An employer has been ordered to pay $1.55m after being found to have taken advantage of five employees. The employer was also banned from operating a business for three years. The Labour inspectorate launched an investigation into the employer’s practices after multiple complaints of over working and underpaying were made by five workers.

The employees began working for the employer after arriving in New Zealand. Each employee worked upwards of 65 hours a week but were paid for far fewer. Collectively, the employer underpaid the employees by $516,378.

The employer also breached a number of other employment standards. One employee didn’t get any days off during his three months of employment, and was forced to give the employer his bank card and pin number.

Another employee worked seven days a week for two years. This same employee was forced to work through an injury, and was made to pay $6,000 to the employer for no justifiable reason.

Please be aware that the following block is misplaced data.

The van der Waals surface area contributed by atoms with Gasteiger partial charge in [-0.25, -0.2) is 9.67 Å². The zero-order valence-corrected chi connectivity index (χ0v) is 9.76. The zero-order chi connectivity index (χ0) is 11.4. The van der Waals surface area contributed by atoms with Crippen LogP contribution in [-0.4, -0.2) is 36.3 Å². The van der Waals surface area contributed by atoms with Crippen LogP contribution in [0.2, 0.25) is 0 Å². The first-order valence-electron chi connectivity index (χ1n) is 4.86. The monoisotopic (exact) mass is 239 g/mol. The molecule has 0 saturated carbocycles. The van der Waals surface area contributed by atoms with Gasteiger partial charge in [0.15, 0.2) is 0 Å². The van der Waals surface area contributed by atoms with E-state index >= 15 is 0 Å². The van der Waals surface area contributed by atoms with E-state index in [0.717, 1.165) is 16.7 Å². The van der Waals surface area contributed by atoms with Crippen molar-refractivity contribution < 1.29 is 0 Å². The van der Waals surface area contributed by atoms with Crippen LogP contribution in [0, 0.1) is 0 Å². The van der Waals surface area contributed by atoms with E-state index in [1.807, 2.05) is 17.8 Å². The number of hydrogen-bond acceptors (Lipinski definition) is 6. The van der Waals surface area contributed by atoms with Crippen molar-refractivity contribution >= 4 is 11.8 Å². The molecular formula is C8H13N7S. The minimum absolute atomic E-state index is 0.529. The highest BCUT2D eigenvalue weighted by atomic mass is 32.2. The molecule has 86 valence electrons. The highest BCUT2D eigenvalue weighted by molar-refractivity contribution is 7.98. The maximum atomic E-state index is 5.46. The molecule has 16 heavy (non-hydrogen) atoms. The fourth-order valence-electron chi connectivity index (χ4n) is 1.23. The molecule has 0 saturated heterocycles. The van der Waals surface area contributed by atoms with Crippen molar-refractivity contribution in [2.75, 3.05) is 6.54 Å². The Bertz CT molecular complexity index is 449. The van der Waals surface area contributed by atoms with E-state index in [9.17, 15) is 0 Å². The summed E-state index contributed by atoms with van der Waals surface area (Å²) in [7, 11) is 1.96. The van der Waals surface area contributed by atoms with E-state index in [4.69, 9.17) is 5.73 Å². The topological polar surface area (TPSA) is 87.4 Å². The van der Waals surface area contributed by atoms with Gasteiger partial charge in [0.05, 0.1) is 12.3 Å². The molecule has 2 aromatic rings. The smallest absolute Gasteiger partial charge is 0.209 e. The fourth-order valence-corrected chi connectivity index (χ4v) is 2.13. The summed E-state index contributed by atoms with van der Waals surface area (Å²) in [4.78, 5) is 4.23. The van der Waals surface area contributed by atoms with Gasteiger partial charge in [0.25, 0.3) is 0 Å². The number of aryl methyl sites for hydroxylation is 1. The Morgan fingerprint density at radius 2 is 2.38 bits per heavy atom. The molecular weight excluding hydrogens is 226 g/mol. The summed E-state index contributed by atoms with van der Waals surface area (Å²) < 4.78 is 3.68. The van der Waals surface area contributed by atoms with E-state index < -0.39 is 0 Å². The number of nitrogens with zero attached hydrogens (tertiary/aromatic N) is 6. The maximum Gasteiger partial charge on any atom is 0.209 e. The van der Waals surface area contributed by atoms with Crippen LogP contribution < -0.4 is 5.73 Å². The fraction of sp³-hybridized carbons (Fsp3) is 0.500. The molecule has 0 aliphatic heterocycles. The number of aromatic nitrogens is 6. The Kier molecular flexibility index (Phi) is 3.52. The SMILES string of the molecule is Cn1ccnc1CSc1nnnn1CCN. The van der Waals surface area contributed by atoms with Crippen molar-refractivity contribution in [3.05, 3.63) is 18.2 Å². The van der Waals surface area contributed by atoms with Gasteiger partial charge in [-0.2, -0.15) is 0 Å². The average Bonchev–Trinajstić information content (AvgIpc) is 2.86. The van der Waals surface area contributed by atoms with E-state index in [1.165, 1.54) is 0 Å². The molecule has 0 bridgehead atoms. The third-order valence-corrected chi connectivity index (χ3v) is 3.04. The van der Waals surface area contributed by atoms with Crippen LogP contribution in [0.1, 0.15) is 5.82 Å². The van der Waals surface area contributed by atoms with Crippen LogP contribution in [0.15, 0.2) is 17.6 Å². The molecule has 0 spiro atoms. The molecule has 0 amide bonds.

The Labour Inspectorate and the employer reached an agreement that the employer would pay back the wages that were owed to the employees.

After this agreement was reached the Inspectorate decided to seek penalties against the employer, due to the severity of the breaches.

The employer was ordered to personally pay $415,000, whilst the company itself was required to pay $1.138m in fines for the breaches of employment standards.

Four of the employees were granted $50,000 out of these fines, and one employee was granted $55,000 as a result of extra hardship that he was suffering.

If there is confusion around what the required employment standards are, it is wise to seek advice from a professional with experience in the area.

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Alan Knowsley & Matthew Binnie

Litigation Team